The guards' quarters were on that side of the house, as I have said, and it was easy enough to go within calling distance of the men and yet keep my eye on the Prince. As soon as I heard them turning out I said, "Pull your hood over your face. The fewer who know my prisoner's name, the freer my hands will be."
They got him up and brought him hobbling into the hall and put him on the settle by the hearth, and I called for wine and victuals to be brought him, and for the barber to bind up his ankle. Then I went into the Bedchamber. Arnom had gone. The King was worse, his face a darker red, his breathing hoarse. It seemed he could not speak; but I wondered, as his eyes wandered from one to another of us three, what he thought and felt.
"Where have you been, daughter?" said the Fox. "Here's terribly weighty news. A post has just ridden in to tell us that Argan of Phars with three - or maybe four - score of horse has crossed the border and now lies but ten miles away. He gives out that he is seeking his brother Trunia."
How quickly we learn to queen or king it! Yesterday I should have cared little how many aliens in arms crossed our borders; tonight, it was as if someone had struck me in the face.
"And," said Bardia, "whether he really believes that we have Trunia here - or whether he's crossed the border of a crippled land only to make a cheap show of valour and mend his mouldy reputation - either way - "
"Trunia is here," said I. Before their surprise let them speak, I made them come into the Pillar Room, for I found I could not bear my father's eyes on us. The others seemed to make no more account of him than of a dead man. I ordered lights and fire in the tower room, Psyche's old prison, and that the Prince should be taken there when he had eaten. Then we three went busily to our talking.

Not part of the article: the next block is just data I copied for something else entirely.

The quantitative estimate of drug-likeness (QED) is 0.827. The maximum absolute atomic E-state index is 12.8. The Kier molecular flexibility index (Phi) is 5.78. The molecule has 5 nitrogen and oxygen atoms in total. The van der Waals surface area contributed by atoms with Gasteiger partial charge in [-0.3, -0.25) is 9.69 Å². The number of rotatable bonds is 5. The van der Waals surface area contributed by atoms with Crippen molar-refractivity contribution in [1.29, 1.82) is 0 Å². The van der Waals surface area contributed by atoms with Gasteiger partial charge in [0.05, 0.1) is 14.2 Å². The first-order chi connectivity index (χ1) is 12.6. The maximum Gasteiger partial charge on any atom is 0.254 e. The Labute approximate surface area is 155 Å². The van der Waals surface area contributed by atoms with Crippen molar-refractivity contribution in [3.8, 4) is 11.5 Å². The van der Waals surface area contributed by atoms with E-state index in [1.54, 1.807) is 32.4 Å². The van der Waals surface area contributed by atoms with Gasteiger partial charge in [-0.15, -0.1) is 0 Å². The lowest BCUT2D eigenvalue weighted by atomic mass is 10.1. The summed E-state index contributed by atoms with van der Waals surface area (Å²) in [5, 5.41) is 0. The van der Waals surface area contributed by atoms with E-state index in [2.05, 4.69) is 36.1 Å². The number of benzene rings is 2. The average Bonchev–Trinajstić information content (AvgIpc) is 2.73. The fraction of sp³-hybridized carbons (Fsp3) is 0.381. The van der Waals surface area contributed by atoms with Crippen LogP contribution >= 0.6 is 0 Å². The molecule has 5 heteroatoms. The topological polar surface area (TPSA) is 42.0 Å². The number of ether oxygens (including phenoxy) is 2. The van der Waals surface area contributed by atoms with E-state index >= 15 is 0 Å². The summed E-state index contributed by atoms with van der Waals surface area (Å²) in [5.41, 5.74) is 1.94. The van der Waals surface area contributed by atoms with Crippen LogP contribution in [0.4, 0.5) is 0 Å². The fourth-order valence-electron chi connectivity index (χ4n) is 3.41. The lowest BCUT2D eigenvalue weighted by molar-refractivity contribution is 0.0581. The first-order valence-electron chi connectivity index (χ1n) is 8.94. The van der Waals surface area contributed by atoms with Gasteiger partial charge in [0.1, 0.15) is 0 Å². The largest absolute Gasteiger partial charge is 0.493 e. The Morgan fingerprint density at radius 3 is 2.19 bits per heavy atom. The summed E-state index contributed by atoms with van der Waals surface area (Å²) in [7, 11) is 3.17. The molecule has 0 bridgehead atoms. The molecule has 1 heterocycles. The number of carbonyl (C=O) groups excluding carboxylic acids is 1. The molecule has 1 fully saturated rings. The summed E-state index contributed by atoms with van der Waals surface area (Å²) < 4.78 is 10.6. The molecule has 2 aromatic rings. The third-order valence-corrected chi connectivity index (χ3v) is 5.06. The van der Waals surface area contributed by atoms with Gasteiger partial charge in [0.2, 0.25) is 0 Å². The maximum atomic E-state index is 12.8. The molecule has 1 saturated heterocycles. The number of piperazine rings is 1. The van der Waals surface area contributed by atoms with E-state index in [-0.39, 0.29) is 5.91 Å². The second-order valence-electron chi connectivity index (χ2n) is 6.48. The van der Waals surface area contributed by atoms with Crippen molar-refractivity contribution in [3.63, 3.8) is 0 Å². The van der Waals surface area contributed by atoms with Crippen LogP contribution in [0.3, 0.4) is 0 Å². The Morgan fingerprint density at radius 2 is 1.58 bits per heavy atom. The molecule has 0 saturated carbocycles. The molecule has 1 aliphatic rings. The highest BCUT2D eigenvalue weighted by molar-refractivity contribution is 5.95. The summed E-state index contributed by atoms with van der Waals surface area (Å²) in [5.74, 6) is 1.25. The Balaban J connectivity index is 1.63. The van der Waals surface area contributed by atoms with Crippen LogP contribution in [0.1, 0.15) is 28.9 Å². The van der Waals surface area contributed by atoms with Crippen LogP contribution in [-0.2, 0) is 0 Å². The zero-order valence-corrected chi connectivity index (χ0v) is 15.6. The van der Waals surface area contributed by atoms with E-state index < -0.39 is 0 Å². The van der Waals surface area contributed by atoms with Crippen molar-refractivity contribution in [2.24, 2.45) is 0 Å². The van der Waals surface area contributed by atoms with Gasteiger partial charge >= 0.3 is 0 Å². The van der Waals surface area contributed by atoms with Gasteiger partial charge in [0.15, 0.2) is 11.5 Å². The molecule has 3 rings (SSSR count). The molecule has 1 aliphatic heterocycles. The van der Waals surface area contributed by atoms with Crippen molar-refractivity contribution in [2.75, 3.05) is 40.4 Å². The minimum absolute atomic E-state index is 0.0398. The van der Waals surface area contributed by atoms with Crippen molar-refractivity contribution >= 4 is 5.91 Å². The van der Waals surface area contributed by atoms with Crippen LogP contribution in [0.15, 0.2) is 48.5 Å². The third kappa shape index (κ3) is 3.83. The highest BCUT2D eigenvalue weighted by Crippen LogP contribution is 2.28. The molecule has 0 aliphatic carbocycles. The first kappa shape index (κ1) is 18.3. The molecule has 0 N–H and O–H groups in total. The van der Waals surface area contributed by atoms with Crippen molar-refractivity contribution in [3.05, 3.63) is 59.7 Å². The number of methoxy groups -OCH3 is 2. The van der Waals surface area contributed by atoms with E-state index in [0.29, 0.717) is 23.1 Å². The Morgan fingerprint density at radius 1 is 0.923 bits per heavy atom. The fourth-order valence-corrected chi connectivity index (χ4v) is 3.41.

On three things we were all of one mind. First, that if Trunia weathered his present misfortune, he was likely enough to beat Argan in the end and rule Phars. The old king was in his dotage and counted for nothing. The longer the broils lasted, the more Trunia's party would probably increase, for Argan was false, cruel, and hated by many, and had, moreover, from his first battle (long before these troubles) an old slur of cowardice upon him which made him contemptible. Second, that Trunia as king of Phars would be a far better neighbour to us than Argan, especially if we had befriended him when he was lowest. But thirdly, that we were in no plight to take on a war with Phars, nor even with Argan's party in
Phars; the pestilence had killed too many of our young men and we still had almost no corn.
Then a new thought, as if from nowhere, came scalding hot into my head.
"Bardia," said I, "what is Prince Argan worth as a swordsman?"
"There are two better at this table, Queen."
"And he'd be very chary of doing anything that would revive the old story against his courage?"
"It's to be supposed so."
"Then if we offered him a champion to fight against him for Trunia - pawned Trunia's head on the single combat - he'd be in a manner bound to take it up."
Bardia thought for a time. "Why," he said, "it sounds like something out of an old song. Yet, by the gods, the longer I look at it the better I like it. Weak though we are, he'll not want war with us while he has war at home. Not if we leave him any other choice. And his hope hangs on keeping or getting his people's favour. He has none of it to spare even now. And it's an odious thing to be pursuing his brother at our gates as if he were digging out a fox. That won't have made him more loved. If on top of it all he refuses the combat, his name will stink worse still. I think your plan has life in it, Queen."
"This is very wise," said the Fox. "Even if our man's killed and we have to hand Trunia over, no man can say we've treated him ill. We save our good name and yet have no war with Phars."
"And if our champion kills Argan," said Bardia, "then we've done the next thing to setting Trunia on the throne and earned a good friend; for all say Trunia's a right-minded man."
"To make it surer still, friends," said I, "let our champion be one so contemptible that it would be shame beneath all shame for Argan to draw back."